Binary inorganic compounds

They are compounds formed by the union of two different chemical elements, among them are: oxides, peroxides, hydrides, hydracids, hydroxides and binary salts.

Oxides

They are formed by the combination of oxygen (O 2 ) with another chemical element. They are classified as basic oxides and acid oxides. However, there are other very characteristic oxides, among which stand out, for example, inorganic peroxides.

  • Basic oxides : they are formed by the combination of a metal element with oxygen. These compounds give rise to hydroxides. For example: ferric oxide (Fe 2 O 3 ).
  • Acidic oxides : are formed by the union of a non-metal element with oxygen. They are characterized by originating acids. For example: bromic oxide (Br 2 O 5 ).
  • Inorganic peroxides : they have an oxygen-oxygen bond in their structure that can combine with hydrogen to produce hydrogen peroxide (H 2 O 2 ), or it can combine with a metal. For example: sodium peroxide (Na 2 O 2 ).

Hydrides

They can be metal hydrides and non-metal hydrides:

  • Metal hydrides : are formed by the bonding of hydrogen with valence or oxidation state -1 with a metal. For example: potassium hydride (KH).
  • Non-metallic hydrides : chemical compounds originated by the combination of hydrogen with valence +1, with a non-metal element using its lower valence. They are gaseous and when they dissolve in water they originate acids. For example: hydrogen chloride (HCl).

Acids (hydracids)

They result from the combination, generally, in the gaseous phase of hydrogen with a non-metal element. For example: hydroiodic acid (HI).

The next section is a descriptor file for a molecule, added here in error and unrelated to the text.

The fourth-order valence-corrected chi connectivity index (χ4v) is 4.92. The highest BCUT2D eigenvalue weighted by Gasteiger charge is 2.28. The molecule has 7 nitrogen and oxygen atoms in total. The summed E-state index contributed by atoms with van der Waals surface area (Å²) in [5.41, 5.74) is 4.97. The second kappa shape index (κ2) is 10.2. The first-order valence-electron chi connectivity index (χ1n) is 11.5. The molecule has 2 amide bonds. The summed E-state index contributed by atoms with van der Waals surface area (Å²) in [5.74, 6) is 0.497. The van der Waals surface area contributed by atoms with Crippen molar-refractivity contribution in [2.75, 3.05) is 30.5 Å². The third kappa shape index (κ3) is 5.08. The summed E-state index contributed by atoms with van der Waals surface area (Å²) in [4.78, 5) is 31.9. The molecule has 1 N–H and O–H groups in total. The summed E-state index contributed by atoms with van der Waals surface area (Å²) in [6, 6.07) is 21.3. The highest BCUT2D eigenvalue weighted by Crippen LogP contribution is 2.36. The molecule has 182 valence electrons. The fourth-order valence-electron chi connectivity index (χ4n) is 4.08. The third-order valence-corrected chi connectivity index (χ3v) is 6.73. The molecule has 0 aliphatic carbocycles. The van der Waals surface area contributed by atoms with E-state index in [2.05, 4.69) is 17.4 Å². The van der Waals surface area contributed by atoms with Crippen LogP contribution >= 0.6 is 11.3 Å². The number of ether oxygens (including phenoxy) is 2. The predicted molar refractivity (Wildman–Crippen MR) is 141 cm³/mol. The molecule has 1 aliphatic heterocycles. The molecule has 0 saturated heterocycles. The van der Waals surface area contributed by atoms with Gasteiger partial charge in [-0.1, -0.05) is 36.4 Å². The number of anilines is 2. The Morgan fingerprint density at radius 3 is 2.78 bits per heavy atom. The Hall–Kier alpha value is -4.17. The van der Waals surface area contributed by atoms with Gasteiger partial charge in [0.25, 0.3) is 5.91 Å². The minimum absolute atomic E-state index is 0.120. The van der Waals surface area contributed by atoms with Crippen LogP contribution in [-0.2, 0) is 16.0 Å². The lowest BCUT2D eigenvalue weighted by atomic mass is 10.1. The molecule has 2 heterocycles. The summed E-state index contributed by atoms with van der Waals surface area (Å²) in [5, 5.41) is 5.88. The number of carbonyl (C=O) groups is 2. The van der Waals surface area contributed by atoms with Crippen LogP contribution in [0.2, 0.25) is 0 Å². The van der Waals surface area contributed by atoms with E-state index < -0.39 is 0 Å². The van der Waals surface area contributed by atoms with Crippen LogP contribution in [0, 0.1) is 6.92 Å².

Binary salts

They are formed by the union of a metal element, with a positive charge, and a non-metal element, negatively charged, thus establishing an ionic bond between them. For example: calcium chloride (CaCl 2 ).

Ternary inorganic compounds

Three different chemical elements are present in them, forming part of this group: hydroxides, oxacids and ternary salts.

Hydroxides

They originate from the reaction of a basic oxide with water, presenting hydroxyl groups (OH). For example: calcium hydroxide [(Ca (OH) 2 ].

Oxacids

They are formed by the reaction of an acid oxide with water. These acids have oxygen. For example: nitric acid (HNO 3 ).

Ternary salts

They result from the neutralization reaction of an oxacid with a hydroxide, forming the ternary salt and water. For example: sodium carbonate (Na 2 CO 3 ).

Quaternary inorganic compounds

Among them are acid salts and basic salts.

Acid salts

They are formed by the partial replacement of the hydrogen atoms of an oxacid by a metal. For example: sodium bisulfate (NaHSO 4 ).

Basic salts

They originate in reactions in which the hydroxyl groups (OH) are not completely replaced by a non-metal. For example: calcium hydroxychloride [CaCl (OH)].

Examples of inorganic compounds

  • Aluminum oxide (Al 2 O 3 )
  • Chloric oxide (Cl 2 O 5 )
  • Potassium hydroxide (KOH)
  • Ferric hydroxide [Fe (OH) 3 ]
  • Lithium hydride (LiH)
  • Hydrochloric acid (HCl)
  • Sulfuric acid (H 2 SO 4 )
  • Lithium peroxide (Li 2 O 2 )
  • Sodium Chloride (NaCl)
  • Calcium fluoride (CaF 2 )
  • Sodium bicarbonate (NaHCO 3 )
  • Potassium permanganate (KMnO 4 )
  • Water (H 2 O)
  • Carbon dioxide (CO 2 )
  • Ammonia (NH 3 )

Related Articles

Leave a Reply

Your email address will not be published. Required fields are marked *

Back to top button